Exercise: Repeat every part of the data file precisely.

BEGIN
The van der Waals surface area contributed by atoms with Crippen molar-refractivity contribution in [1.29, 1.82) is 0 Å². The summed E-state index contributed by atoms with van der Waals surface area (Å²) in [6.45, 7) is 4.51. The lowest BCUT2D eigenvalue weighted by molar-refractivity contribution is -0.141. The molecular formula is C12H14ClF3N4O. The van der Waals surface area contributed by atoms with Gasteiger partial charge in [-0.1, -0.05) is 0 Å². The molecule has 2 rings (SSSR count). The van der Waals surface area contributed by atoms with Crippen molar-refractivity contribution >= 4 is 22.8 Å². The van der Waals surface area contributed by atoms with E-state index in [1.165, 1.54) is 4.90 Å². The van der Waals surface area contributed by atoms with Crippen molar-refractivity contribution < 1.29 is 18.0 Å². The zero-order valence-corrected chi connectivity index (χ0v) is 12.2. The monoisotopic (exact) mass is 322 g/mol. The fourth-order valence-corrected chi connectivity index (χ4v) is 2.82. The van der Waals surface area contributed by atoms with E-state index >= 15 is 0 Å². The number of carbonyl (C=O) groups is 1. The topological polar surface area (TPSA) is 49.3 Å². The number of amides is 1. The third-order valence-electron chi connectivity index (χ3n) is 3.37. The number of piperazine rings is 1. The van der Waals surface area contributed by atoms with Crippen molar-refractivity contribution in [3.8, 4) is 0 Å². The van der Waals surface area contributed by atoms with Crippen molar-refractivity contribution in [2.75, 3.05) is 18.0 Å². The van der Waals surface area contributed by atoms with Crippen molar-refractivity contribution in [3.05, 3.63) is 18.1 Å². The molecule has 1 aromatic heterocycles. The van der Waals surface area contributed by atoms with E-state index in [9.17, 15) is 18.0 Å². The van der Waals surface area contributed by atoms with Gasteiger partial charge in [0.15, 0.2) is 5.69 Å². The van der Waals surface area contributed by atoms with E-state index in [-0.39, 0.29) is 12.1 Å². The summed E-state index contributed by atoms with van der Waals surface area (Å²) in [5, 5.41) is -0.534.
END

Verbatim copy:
The van der Waals surface area contributed by atoms with Crippen molar-refractivity contribution in [1.29, 1.82) is 0 Å². The summed E-state index contributed by atoms with van der Waals surface area (Å²) in [6.45, 7) is 4.51. The lowest BCUT2D eigenvalue weighted by molar-refractivity contribution is -0.141. The molecular formula is C12H14ClF3N4O. The van der Waals surface area contributed by atoms with Gasteiger partial charge in [-0.1, -0.05) is 0 Å². The molecule has 2 rings (SSSR count). The van der Waals surface area contributed by atoms with Crippen molar-refractivity contribution >= 4 is 22.8 Å². The van der Waals surface area contributed by atoms with E-state index in [1.165, 1.54) is 4.90 Å². The van der Waals surface area contributed by atoms with Crippen molar-refractivity contribution < 1.29 is 18.0 Å². The zero-order valence-corrected chi connectivity index (χ0v) is 12.2. The monoisotopic (exact) mass is 322 g/mol. The fourth-order valence-corrected chi connectivity index (χ4v) is 2.82. The van der Waals surface area contributed by atoms with E-state index >= 15 is 0 Å². The number of carbonyl (C=O) groups is 1. The topological polar surface area (TPSA) is 49.3 Å². The number of amides is 1. The third-order valence-electron chi connectivity index (χ3n) is 3.37. The number of piperazine rings is 1. The van der Waals surface area contributed by atoms with Crippen molar-refractivity contribution in [3.8, 4) is 0 Å². The van der Waals surface area contributed by atoms with Crippen molar-refractivity contribution in [2.75, 3.05) is 18.0 Å². The van der Waals surface area contributed by atoms with Crippen molar-refractivity contribution in [3.05, 3.63) is 18.1 Å². The molecule has 1 aromatic heterocycles. The van der Waals surface area contributed by atoms with E-state index in [9.17, 15) is 18.0 Å². The van der Waals surface area contributed by atoms with Gasteiger partial charge in [0.15, 0.2) is 5.69 Å². The van der Waals surface area contributed by atoms with E-state index in [-0.39, 0.29) is 12.1 Å². The summed E-state index contributed by atoms with van der Waals surface area (Å²) in [5, 5.41) is -0.534.